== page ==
Time has a way of wiping the memory, compacting chunks of years into months or even days in the mind, glossing over even those recollections we once held as precious. There is much I’ve misplaced about my childhood, but one thing stands out even now: those long days when I sat prostrate in front of the television, my knobby knees tucked under myself, back straight and eyes forward, waiting for Mr. Rogers to come on.
It was much the same with you, I would imagine. Generations of people grew up visiting Mr. Rogers and his neighborhood each day. We grew up with him. Learned with him. No matter who we are or what we’ve become, our childhoods have him in common.
Growing up, he was my hero. I wanted a sweater like his and a sandbox like his, and I pined for a magical train that would run through my house to distant lands. It was time that separated us, no longer made us neighbors. When a boy (or a girl, for that matter) reaches a certain age, Mr. Rogers is no longer cool. Mr. Rogers becomes a nerd. A dork. He’s no longer a friend, he’s the weird old man down the street.
How stupid we all are.
In 1997, after 33 years of teaching us all how to look and listen and act, Fred Rogers was given a lifetime achievement award at the Daytime Emmys. It was quite an odd sight, seeing him and his wife among some of the most famous and powerful people in Hollywood. And yet he took the stage to receive the award accompanied by a standing ovation that ended when he stood in front of the microphone. What happened next can only be described as magical. I ask you to take three minutes out of your day to watch:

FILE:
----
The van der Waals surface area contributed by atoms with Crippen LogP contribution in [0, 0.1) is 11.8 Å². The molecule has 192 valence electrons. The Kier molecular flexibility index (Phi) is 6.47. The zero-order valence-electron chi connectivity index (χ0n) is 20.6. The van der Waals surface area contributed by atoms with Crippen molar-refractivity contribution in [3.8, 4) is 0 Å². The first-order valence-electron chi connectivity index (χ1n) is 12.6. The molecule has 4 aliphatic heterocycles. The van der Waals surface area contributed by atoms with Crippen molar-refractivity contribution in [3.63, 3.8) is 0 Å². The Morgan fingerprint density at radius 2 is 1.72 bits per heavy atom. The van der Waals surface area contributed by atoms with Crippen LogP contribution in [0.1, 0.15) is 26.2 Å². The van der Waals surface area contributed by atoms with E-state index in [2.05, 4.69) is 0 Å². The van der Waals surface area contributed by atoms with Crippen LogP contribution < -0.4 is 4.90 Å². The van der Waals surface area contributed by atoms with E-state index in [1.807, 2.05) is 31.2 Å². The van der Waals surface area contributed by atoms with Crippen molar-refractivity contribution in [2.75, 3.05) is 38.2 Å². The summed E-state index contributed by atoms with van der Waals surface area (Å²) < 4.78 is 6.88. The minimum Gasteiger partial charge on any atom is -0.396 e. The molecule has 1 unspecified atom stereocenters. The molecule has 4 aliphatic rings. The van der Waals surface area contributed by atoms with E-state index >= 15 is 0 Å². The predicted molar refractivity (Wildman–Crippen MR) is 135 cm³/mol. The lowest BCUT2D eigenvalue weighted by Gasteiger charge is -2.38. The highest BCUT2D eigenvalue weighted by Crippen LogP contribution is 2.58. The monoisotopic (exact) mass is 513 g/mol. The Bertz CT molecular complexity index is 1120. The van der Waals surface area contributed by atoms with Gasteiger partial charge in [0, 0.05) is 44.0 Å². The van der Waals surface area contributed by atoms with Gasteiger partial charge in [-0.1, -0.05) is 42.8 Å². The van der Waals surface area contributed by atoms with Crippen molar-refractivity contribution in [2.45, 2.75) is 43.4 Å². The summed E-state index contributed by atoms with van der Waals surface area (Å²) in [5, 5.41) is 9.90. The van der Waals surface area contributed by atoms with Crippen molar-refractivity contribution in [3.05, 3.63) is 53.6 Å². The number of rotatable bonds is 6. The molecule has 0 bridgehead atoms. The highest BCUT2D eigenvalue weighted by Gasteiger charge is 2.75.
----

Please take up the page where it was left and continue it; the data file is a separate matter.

Video from KarmaTube
How wonderful is that? How beautiful that this humble man (who was an ordained minister to boot) stood upon that glimmering stage in all that pomp and circumstance, holding a statue coveted by so many, and made it all not about him. And more than that, he reminded everyone else that it wasn’t all about them, either. It was instead about the ones who had been there to support them, to love them, to help them. In an age defined by the individual, Fred Rogers taught us in ten seconds that we are all connected to one another.
But there’s more. What struck me most watching that speech was that such a powerful truth had been given with such meekness and humility. How hard do you think it would be to convince a crowd of Hollywood actors and actresses to pause for a moment and think about someone other than themselves? To forget their fancy dress and their high status? And yet Mr. Rogers did just that, and merely by looking at his watch.
“I’ll watch the time.”
That’s all it took. There is a small rumble in the crowd, a few chuckles, and then utter silence. Because Mr. Rogers wasn’t kidding. He was serious, he wanted them to do this. And when Mr. Rogers asks that you do something, you do it. Not because you’re scared or intimidated, but because a part of you knows that he loves you.
Because he’s your neighbor.
As a result, Fred Rogers got exactly what he wanted that night. Not applause, not a statue. He convinced all of those people that they are indeed special, not because of what they’ve become, but because of who they loved and who loved them.
And that is why Mr. Rogers was my hero growing up. And now that I’m grown, why he’s my hero still.